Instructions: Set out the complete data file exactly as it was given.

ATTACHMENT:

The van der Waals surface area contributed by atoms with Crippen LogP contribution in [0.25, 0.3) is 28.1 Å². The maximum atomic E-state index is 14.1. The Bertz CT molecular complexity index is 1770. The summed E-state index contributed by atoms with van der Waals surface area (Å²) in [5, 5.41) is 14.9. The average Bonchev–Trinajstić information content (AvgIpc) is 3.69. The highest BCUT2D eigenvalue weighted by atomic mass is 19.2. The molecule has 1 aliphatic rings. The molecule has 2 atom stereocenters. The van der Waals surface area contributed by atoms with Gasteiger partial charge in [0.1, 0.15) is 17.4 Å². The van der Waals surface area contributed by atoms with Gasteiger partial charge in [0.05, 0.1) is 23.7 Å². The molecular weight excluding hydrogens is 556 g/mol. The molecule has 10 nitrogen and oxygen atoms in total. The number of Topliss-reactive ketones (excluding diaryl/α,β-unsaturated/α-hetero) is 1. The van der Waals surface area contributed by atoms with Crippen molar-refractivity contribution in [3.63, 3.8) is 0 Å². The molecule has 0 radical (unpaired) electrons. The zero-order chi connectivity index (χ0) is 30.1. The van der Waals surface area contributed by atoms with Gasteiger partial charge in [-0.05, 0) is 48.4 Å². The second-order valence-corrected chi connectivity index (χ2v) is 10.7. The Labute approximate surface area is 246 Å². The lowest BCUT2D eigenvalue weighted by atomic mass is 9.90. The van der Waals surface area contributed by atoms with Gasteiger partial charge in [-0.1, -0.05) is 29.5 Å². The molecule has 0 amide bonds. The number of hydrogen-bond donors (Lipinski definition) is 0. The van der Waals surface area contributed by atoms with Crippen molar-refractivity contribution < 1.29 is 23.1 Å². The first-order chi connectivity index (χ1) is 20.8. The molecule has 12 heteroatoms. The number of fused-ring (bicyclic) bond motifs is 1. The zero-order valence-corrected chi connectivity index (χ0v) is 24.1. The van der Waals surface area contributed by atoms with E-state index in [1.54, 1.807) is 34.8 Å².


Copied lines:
The van der Waals surface area contributed by atoms with Crippen LogP contribution in [0.25, 0.3) is 28.1 Å². The maximum atomic E-state index is 14.1. The Bertz CT molecular complexity index is 1770. The summed E-state index contributed by atoms with van der Waals surface area (Å²) in [5, 5.41) is 14.9. The average Bonchev–Trinajstić information content (AvgIpc) is 3.69. The highest BCUT2D eigenvalue weighted by atomic mass is 19.2. The molecule has 1 aliphatic rings. The molecule has 2 atom stereocenters. The van der Waals surface area contributed by atoms with Gasteiger partial charge in [0.1, 0.15) is 17.4 Å². The van der Waals surface area contributed by atoms with Gasteiger partial charge in [0.05, 0.1) is 23.7 Å². The molecular weight excluding hydrogens is 556 g/mol. The molecule has 10 nitrogen and oxygen atoms in total. The number of Topliss-reactive ketones (excluding diaryl/α,β-unsaturated/α-hetero) is 1. The van der Waals surface area contributed by atoms with Crippen molar-refractivity contribution in [3.63, 3.8) is 0 Å². The molecule has 0 radical (unpaired) electrons. The zero-order chi connectivity index (χ0) is 30.1. The van der Waals surface area contributed by atoms with Gasteiger partial charge in [-0.05, 0) is 48.4 Å². The second-order valence-corrected chi connectivity index (χ2v) is 10.7. The Labute approximate surface area is 246 Å². The lowest BCUT2D eigenvalue weighted by atomic mass is 9.90. The van der Waals surface area contributed by atoms with Gasteiger partial charge in [-0.1, -0.05) is 29.5 Å². The molecule has 0 amide bonds. The number of hydrogen-bond donors (Lipinski definition) is 0. The van der Waals surface area contributed by atoms with Crippen molar-refractivity contribution < 1.29 is 23.1 Å². The first-order chi connectivity index (χ1) is 20.8. The molecule has 12 heteroatoms. The number of fused-ring (bicyclic) bond motifs is 1. The zero-order valence-corrected chi connectivity index (χ0v) is 24.1. The van der Waals surface area contributed by atoms with E-state index in [1.54, 1.807) is 34.8 Å².